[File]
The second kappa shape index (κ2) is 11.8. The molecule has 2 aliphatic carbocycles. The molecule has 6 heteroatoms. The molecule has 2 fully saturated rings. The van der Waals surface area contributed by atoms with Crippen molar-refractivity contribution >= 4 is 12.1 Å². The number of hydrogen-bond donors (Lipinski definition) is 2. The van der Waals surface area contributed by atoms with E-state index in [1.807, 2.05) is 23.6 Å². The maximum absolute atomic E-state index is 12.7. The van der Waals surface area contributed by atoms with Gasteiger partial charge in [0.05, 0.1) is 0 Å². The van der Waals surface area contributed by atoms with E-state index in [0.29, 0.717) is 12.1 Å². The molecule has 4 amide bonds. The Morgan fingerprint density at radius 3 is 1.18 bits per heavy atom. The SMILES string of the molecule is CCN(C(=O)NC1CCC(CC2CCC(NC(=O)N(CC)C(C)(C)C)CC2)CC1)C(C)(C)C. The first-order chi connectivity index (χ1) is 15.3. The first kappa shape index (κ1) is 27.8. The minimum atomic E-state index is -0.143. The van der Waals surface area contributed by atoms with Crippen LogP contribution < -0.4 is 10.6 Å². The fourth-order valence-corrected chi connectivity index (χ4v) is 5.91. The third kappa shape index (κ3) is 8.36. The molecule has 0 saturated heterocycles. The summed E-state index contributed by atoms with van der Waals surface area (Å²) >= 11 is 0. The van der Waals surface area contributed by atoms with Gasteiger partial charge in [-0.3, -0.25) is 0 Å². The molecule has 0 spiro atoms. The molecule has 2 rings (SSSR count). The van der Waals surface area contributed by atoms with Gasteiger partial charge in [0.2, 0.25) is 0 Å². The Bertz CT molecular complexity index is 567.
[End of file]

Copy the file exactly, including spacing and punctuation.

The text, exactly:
The second kappa shape index (κ2) is 11.8. The molecule has 2 aliphatic carbocycles. The molecule has 6 heteroatoms. The molecule has 2 fully saturated rings. The van der Waals surface area contributed by atoms with Crippen molar-refractivity contribution >= 4 is 12.1 Å². The number of hydrogen-bond donors (Lipinski definition) is 2. The van der Waals surface area contributed by atoms with E-state index in [1.807, 2.05) is 23.6 Å². The maximum absolute atomic E-state index is 12.7. The van der Waals surface area contributed by atoms with Gasteiger partial charge in [0.05, 0.1) is 0 Å². The van der Waals surface area contributed by atoms with E-state index in [0.29, 0.717) is 12.1 Å². The molecule has 4 amide bonds. The Morgan fingerprint density at radius 3 is 1.18 bits per heavy atom. The SMILES string of the molecule is CCN(C(=O)NC1CCC(CC2CCC(NC(=O)N(CC)C(C)(C)C)CC2)CC1)C(C)(C)C. The first-order chi connectivity index (χ1) is 15.3. The first kappa shape index (κ1) is 27.8. The minimum atomic E-state index is -0.143. The van der Waals surface area contributed by atoms with Crippen LogP contribution < -0.4 is 10.6 Å². The fourth-order valence-corrected chi connectivity index (χ4v) is 5.91. The third kappa shape index (κ3) is 8.36. The molecule has 0 saturated heterocycles. The summed E-state index contributed by atoms with van der Waals surface area (Å²) >= 11 is 0. The van der Waals surface area contributed by atoms with Gasteiger partial charge in [-0.3, -0.25) is 0 Å². The molecule has 0 spiro atoms. The molecule has 2 rings (SSSR count). The van der Waals surface area contributed by atoms with Gasteiger partial charge in [0.2, 0.25) is 0 Å². The Bertz CT molecular complexity index is 567.